A lot goes into planning for an assignment abroad. Most people are aware of potential culture shock, research possible pitfalls, and are eager to gather information about their new home.
Often, the other side of the coin – repatriation – comes up with much less fanfare. When an assignee is returning to their home country, how could there be problems? It’s their home, after all.
Surprisingly, reverse culture shock can hit as hard as the initial surprise of living in a new country, and it may have even greater impact because often people don’t prepare for it. You may feel out of step with old friends and their latest accomplishments. You yourself may have changed during your time overseas and feel frustrated that others don’t seem to appreciate your new outlook. Moving back to your native country may even have you seeing your previous home abroad with rose-colored glasses, and your native country measures up unfavorably.
I dealt with all these things when moving back from Japan. I missed the food, my friends, the wonderful public transportation. I missed the international community of Tokyo. In some cases, I even missed knowing what was going on: popular U.S. apps like Venmo and hit T.V. shows that weren’t licensed overseas weren’t a part of my life. But gradually I adjusted. Being unable to see friends was balanced by being able to see family. I found Asian grocers so I could cook the food I couldn’t find. I don’t think I’ll ever get over not having good public transport, but it’s something to look forward to when I go back to visit.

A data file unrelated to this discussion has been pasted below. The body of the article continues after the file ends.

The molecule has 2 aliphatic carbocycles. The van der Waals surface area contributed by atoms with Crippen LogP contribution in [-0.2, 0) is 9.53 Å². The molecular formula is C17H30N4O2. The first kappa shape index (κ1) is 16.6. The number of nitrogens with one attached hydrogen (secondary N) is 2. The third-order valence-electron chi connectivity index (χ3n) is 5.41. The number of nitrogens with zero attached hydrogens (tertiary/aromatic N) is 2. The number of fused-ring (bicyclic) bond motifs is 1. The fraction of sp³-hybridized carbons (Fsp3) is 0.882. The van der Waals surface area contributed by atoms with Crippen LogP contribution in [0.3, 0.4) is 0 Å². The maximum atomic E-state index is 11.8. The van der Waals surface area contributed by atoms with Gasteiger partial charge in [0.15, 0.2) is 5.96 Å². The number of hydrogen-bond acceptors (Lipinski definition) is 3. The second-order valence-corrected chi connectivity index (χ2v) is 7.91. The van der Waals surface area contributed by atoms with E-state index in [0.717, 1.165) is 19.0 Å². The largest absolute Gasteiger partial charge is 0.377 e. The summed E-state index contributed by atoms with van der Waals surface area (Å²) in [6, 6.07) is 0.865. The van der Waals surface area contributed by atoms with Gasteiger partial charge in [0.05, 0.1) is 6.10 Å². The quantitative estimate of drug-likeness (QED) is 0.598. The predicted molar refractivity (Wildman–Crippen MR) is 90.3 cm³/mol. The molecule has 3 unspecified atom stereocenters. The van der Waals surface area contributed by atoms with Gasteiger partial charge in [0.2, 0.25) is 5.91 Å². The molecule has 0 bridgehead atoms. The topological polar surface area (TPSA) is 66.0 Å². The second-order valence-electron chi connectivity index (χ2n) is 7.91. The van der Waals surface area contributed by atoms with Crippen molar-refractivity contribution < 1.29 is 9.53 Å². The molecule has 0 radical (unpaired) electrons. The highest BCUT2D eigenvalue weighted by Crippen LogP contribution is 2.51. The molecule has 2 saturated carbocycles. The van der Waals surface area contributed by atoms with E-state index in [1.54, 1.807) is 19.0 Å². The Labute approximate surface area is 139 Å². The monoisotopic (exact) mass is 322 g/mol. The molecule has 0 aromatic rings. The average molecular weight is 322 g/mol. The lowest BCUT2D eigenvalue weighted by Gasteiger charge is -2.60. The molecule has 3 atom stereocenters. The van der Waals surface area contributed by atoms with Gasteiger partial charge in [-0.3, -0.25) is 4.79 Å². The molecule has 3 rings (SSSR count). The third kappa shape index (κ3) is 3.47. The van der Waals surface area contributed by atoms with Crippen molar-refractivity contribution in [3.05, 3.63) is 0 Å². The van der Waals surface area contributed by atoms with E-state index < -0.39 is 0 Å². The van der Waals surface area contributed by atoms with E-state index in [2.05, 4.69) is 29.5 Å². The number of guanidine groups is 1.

Another thing that’s helped is getting involved in local intercultural events. You may wish to volunteer teaching ESL or your second language if you’ve become fluent, reach out to international friendship societies, or offer to show local scouting groups souvenirs and pictures from your time abroad. As a global citizen who has experienced not just visiting but living in a different culture, you can bring a valuable perspective and help others find a place in our international world. Giving back is one of the best ways to turn the negatives of reverse culture shock into a positive for both you and your community.
If you’re preparing for repatriation, or just want some ideas for when the time comes, Living Abroad has you covered with “Cultural Adjustment” resources, one of many valuable sections in the International Relocation Center.
Curious? Request a trial demo here!
Written by Kate Havas, Content Manager